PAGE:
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NUKEWARS
That's what Xi said: S.Korea outrage over Trump's China comment
By Jung Ha-Won
Seoul (AFP) April 22, 2017


US envoy heads to Japan for North Korea crisis talks
Washington (AFP) April 21, 2017 - Washington's senior diplomat handling the nuclear stand-off with North Korea will head to Tokyo next week for talks with his Japanese and South Korean counterparts.

The US State Department said Friday that special representative Joseph Yun would meet senior diplomats Kenji Kanasugi of Japan and Kim Hong-kyun of South Korea on Tuesday.

"The three plan to discuss the evolving situation in North Korea as part of the three parties' regular consultations on North Korea to exchange views and coordinate actions," it said.

The allies are working together to respond to North Korea's latest missile tests and a possible sixth nuclear weapons test -- which Washington sees as a threat to global stability.

On Thursday, the UN security Council voted to condemn the North's latest test, part of an illegal effort to develop longer range missiles capable of carrying nuclear warheads.

US fighter pilot with Korea-bound carrier had to eject: navy
Washington (AFP) April 21, 2017 - A pilot preparing to land on the US aircraft carrier Carl Vinson, heading for waters off Korea, was forced to eject on his final approach, the Pentagon said Friday.

The unidentified pilot of the F/A-18 Super Hornet fighter jet was picked up by helicopter from waters of the Celebes Sea, between Indonesia and the Philippines, according to a statement from the US Seventh Fleet. It said there were "no apparent injuries."

The supercarrier Vinson is the heart of a naval strike group that US officials said on April 8 was being sent toward Korea, amid soaring tensions there. The navy admitted Tuesday that the ships initially sailed in the opposite direction on an earlier mission before eventually turning north.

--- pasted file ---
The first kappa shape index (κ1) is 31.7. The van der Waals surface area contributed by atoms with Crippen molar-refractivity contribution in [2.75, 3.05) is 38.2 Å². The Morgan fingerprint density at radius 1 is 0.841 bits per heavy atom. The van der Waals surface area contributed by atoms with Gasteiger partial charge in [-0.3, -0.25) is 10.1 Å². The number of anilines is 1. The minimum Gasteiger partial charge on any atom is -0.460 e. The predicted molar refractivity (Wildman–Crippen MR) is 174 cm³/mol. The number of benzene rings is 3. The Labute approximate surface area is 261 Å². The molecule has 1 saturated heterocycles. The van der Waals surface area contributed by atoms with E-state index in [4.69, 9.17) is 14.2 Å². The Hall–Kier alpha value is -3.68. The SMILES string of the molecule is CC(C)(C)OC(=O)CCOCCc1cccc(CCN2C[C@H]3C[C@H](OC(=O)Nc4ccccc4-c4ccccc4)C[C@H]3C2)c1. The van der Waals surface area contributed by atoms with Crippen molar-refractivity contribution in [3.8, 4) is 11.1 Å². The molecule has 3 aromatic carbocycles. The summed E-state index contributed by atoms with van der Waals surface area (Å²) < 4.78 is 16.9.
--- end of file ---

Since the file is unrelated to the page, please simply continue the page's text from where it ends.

US supercarrier due in Sea of Japan 'in days': Pence
Seoul (AFP) April 22, 2017 - The US supercarrier Carl Vinson will arrive in the Sea of Japan in days, Vice President Mike Pence said Saturday, after days of mixed messages from Washington over the warship's whereabouts.

The strike group was supposedly steaming towards North Korea last week amid soaring tensions over the rogue state's apparent ramping up for a sixth nuclear test, with Pyongyang threatening to hit back at any provocation.

But the US Navy, which had earlier said the aircraft carrier would sail north from waters off Singapore as a "prudent measure" to deter the regime, admitted Tuesday the ships were in fact sent away from Singapore and towards Australia to conduct drills with the Australian navy.

The aircraft carrier will arrive "in a matter of days", Pence, who is in Sydney, said, after the location of the naval strike group became contentious.

"We are sending an armada. Very powerful," Trump had tweeted, while Pentagon chief Jim Mattis had said the Vinson was "on her way up".